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Overview

What is Obstructive Sleep Apnea?

Sleep apnea is a chronic or ongoing disorder that affects the breathing of a person while asleep. It causes interrupted and shallow breathing and results in a lack of proper airflow and disrupted sleep.

The most common kind of sleep apnea is Obstructive Sleep Apnea (OSA). This occurs when the muscles in the back of the sleeper’s throat relax too much to allow normal breathing, blocking the airway. This causes the sleeper to go without oxygen for seconds or minutes at a time and creates a buildup of carbon dioxide in the body.

People with OSA usually snore and often wake from shortness of breath, though this happens so briefly they don't remember it. They may make snorting, choking or gasping sounds when they wake, in their efforts to draw in air. This pattern of disturbed breathing and repeated waking can go on all night long, and it results in poor quality of sleep, as well as dry mouth or sore throat upon waking. People with sleep apnea often experience attention problems, irritability and sleepiness during the day. Despite these symptoms, many people with OSA are not aware that they have it. Often, a family member or bed partner is the one to first notice the signs of the disorder.

Who can have OSA?

Anyone can have OSA, but people who are overweight, smoke, or use alcohol, sedatives or tranquilizers are more likely to develop it. Those who have trouble breathing through their noses, have narrowed airways, high blood pressure, diabetes, asthma, chronic allergies or a family history of OSA are also at a higher risk. It is a serious medical condition and may lead to headaches, depression and mood swings, as well as such serious issues as liver problems, high blood pressure, heart trouble, blood circulation problems, type 2 diabetes, metabolic syndrome and complications with surgery or medications.

Symptoms

To diagnose the condition, doctors evaluate patients based on signs and symptoms and often refer them to sleep centers, where sleep specialists do further evaluations and tests. This may involve overnight monitoring of patients’ breathing and other body functions as they sleep. Home sleep testing may also be an option. These sleep tests, both in laboratories and at home, measure the patient’s heart rate, blood oxygen level, airflow and breathing patterns.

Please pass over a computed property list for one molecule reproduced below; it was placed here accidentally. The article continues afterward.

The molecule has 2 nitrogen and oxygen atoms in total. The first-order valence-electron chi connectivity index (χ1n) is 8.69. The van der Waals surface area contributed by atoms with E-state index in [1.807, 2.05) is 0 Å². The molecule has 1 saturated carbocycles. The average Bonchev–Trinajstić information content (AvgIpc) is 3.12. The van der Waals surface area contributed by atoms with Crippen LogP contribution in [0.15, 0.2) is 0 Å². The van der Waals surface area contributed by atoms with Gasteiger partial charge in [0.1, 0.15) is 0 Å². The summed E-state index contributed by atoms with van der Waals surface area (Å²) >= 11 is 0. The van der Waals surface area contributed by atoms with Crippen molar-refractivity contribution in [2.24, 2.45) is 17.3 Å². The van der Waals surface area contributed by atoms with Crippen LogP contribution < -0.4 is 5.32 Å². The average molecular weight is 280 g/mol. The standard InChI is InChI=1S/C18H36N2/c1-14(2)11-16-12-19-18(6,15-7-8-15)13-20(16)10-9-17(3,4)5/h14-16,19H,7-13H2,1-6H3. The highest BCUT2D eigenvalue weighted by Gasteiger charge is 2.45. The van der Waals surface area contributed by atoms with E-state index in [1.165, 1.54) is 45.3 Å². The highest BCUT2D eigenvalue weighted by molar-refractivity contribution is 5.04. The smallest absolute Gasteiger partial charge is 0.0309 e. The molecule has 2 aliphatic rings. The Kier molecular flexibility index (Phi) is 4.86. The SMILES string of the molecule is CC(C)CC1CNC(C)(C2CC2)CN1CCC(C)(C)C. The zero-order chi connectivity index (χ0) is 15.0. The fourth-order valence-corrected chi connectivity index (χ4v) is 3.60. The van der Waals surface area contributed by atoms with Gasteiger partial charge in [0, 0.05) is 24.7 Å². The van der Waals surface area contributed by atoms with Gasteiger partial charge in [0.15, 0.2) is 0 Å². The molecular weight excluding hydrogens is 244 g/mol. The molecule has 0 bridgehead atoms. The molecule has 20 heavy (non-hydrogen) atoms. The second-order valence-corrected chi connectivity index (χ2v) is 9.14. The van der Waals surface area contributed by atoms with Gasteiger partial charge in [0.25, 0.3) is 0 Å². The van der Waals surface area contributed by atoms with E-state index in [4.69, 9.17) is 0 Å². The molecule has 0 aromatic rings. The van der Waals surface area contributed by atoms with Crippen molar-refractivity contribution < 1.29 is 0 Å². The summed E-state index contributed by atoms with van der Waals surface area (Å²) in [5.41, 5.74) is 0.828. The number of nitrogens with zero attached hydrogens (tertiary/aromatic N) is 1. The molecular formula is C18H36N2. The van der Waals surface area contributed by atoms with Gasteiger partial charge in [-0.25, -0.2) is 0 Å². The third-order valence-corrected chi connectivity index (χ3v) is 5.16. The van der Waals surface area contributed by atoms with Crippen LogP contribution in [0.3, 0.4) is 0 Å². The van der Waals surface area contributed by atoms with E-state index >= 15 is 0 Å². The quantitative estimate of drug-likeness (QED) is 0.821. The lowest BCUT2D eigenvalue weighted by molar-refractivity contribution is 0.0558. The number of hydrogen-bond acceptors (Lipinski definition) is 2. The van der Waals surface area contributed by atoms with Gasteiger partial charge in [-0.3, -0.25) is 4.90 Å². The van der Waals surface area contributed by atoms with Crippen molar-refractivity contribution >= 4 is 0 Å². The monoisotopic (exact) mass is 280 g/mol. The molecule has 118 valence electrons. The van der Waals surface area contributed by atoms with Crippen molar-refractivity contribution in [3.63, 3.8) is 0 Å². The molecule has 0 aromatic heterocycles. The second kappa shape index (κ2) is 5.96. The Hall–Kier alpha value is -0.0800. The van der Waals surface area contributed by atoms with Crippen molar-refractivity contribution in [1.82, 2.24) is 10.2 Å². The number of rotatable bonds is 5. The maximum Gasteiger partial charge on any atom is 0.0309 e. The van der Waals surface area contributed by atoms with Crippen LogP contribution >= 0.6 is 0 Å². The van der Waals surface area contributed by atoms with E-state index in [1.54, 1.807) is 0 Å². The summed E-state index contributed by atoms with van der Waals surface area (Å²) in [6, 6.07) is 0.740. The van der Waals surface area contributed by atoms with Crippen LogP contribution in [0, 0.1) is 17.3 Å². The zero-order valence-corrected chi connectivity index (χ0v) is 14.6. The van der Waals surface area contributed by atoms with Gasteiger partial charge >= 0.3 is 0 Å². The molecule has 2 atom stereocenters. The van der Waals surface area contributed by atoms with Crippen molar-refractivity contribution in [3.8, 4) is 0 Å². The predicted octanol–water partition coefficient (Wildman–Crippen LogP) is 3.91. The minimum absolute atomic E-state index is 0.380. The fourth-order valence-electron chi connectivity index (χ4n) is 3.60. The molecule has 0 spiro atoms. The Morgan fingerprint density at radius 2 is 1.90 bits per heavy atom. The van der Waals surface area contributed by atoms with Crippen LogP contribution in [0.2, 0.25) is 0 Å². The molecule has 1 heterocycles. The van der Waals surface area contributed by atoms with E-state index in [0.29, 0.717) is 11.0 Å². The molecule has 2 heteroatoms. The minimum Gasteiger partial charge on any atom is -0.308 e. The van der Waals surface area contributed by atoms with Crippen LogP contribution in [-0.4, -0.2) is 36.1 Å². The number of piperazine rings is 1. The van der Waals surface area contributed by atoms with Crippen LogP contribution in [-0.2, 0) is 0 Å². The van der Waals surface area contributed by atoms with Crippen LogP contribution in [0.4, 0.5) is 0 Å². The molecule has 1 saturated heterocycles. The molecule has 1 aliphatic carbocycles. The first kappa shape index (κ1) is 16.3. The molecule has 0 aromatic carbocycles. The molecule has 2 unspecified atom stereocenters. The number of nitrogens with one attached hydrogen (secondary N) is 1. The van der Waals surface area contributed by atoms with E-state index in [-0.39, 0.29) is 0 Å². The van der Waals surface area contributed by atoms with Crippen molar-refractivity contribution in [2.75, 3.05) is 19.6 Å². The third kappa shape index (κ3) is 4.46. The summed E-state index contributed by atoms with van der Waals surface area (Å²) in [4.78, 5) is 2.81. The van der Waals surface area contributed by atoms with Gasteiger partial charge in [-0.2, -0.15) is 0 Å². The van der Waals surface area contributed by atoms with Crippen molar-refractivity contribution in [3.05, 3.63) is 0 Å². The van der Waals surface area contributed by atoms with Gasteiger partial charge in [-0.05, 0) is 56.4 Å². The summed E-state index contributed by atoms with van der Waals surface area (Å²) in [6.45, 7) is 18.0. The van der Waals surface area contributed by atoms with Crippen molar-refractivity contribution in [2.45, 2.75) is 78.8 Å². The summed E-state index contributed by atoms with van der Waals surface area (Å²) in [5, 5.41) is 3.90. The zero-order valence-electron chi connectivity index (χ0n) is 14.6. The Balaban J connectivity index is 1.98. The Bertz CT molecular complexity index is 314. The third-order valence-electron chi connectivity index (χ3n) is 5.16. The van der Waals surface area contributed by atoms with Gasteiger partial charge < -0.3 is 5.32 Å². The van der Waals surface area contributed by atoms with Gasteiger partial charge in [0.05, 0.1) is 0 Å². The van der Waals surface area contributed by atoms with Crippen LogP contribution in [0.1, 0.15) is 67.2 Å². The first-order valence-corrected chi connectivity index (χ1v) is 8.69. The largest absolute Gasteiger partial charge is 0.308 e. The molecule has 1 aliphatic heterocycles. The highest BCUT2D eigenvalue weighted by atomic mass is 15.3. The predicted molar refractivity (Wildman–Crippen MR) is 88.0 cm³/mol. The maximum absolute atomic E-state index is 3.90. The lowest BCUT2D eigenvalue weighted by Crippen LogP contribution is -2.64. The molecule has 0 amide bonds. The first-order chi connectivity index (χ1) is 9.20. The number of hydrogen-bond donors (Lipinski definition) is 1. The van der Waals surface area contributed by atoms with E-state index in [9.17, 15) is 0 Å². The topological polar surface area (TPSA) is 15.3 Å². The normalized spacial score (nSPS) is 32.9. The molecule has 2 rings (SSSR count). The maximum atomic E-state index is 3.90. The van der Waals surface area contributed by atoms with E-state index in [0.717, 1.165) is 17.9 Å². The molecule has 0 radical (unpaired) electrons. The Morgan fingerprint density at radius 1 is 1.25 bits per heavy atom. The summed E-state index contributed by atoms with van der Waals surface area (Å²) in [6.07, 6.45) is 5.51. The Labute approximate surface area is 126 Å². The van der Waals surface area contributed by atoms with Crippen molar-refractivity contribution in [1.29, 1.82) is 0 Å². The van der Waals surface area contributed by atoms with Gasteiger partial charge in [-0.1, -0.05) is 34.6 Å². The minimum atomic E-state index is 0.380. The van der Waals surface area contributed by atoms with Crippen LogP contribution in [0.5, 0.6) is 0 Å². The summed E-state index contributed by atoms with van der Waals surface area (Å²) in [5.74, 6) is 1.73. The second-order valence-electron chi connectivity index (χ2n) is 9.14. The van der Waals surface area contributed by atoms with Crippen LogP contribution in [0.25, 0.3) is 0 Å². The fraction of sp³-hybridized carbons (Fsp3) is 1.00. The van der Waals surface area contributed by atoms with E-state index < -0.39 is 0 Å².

See how you can do a home sleep test for Obstructive Sleep Apnea.

Treatment options

Obstructive sleep apnea may be treated through:

  • Lifestyle changes, such as losing weight or quitting smoking
  • Medications for contributing conditions, such as allergies or asthma
  • Devices that help open blocked airways
  • As a last resort, surgery

A commonly used device for the treatment of OSA is a machine that delivers air pressure through a mask placed over the nose. Another therapy uses a single-use device that is placed over each nostril, allowing air to move freely into the nose but restricting exhaled air through small holes that increase pressure in the airway. Oral appliances are also available that help keep the throat open, such as a mouthpiece that thrusts the jaw forward during sleep.


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Health Tips

Asthma is a treatable, reversible condition that affects more than 25 million people in the United States. Appropriate medication management for patients with asthma reduces the need for rescue medication—as well as ER visits and missed days of work or school. Talk to your doctor about an asthma action plan and take all your prescribed asthma medications.

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